I recently identified software security issues (#2), especially related to Java, as one of the most significant software development themes of 2012. Not even a month into 2013, a news story receiving a lot of press is the U.S. Department of Homeland Security's issuing of Alert (TA13-010A), which is described with more technical details in Vulnerability Note VU#625617. Oracle has since released a Security Alert for CVE-2013-0422.
Vulnerability Note VU#625617 includes a paragraph that is particularly insightful:
By leveraging the a vulnerability in the Java Management Extensions (JMX) MBean components, unprivileged Java code can access restricted classes. By using that vulnerability in conjunction with a second vulnerability involving recursive use of the Reflection API via the invokeWithArguments method of the MethodHandle class, an untrusted Java applet can escalate its privileges by calling the the setSecurityManager() function to allow full privileges, without requiring code signing. Oracle Java 7 update 10 and earlier Java 7 versions are affected. OpenJDK 7, and subsequently IcedTea, are also affected. The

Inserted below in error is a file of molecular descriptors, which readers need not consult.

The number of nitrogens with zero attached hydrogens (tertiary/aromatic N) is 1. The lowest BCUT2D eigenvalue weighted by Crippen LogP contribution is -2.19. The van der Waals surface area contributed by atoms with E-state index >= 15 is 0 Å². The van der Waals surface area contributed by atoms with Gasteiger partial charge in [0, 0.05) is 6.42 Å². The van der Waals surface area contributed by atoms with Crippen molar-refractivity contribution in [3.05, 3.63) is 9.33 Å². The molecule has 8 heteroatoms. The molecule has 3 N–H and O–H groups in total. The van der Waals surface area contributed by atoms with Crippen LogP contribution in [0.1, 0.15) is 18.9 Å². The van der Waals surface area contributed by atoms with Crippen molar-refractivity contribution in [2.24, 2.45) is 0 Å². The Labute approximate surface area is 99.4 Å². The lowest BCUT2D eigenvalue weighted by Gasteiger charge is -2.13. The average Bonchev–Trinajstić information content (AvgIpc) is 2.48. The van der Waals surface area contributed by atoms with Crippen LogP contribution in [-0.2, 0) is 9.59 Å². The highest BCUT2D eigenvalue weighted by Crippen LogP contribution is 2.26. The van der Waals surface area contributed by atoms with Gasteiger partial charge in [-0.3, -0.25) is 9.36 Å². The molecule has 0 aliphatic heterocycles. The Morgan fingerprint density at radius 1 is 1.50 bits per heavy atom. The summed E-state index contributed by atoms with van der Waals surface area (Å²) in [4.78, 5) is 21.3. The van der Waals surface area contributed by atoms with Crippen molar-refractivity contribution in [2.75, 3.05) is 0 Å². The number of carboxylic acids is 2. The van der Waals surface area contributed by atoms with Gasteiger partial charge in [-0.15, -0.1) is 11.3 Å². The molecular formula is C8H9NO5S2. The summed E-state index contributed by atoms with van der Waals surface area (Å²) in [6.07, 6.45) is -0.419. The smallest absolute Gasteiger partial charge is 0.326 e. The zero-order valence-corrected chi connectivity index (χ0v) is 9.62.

invokeWithArgumentsmethod was introduced with Java 7, so therefore Java 6 is not affected.
The above scenario is described in great detail in Tim Boudreau's excellent The Java Security Exploit in (Mostly) Plain English and he references Java 0day 1.7.0_10 decrypted source code that demonstrates the code that can implement an attack that takes advantage of the described JMX/MethodHandles combination vulnerability. Kafeine's (Malware don't need Coffee) post 0 day 1.7u10 (CVE-2013-0422) spotted in the Wild - Disable Java Plugin NOW ! provides numerous screen snapshots to illustrate this Java Zero-Day Malware in action.
The TA13-010A/CVE-2013-0422 Java Zero Day Vulnerability has made the mainstream news with coverage by Norton/Symantec (What's All the Buzz About Java? Fixing The Vulnerability and Java Zero-Day Dished Up from Cool Exploit Kit), McAfee (Java Zero-Day Vulnerability Pushes Out Crimeware), InformationWeek (Java Zero Day Attack: Second Bug Found), Fox News (Reuters: As Hacking Concerns Build, U.S. Warns on Java Software), CNN (Critical Java vulnerability due to incomplete earlier patch), and many more news outlets.
As stated above, Oracle has issued a patch, but the Department of Homeland Security still recommends disabling Java in the browser.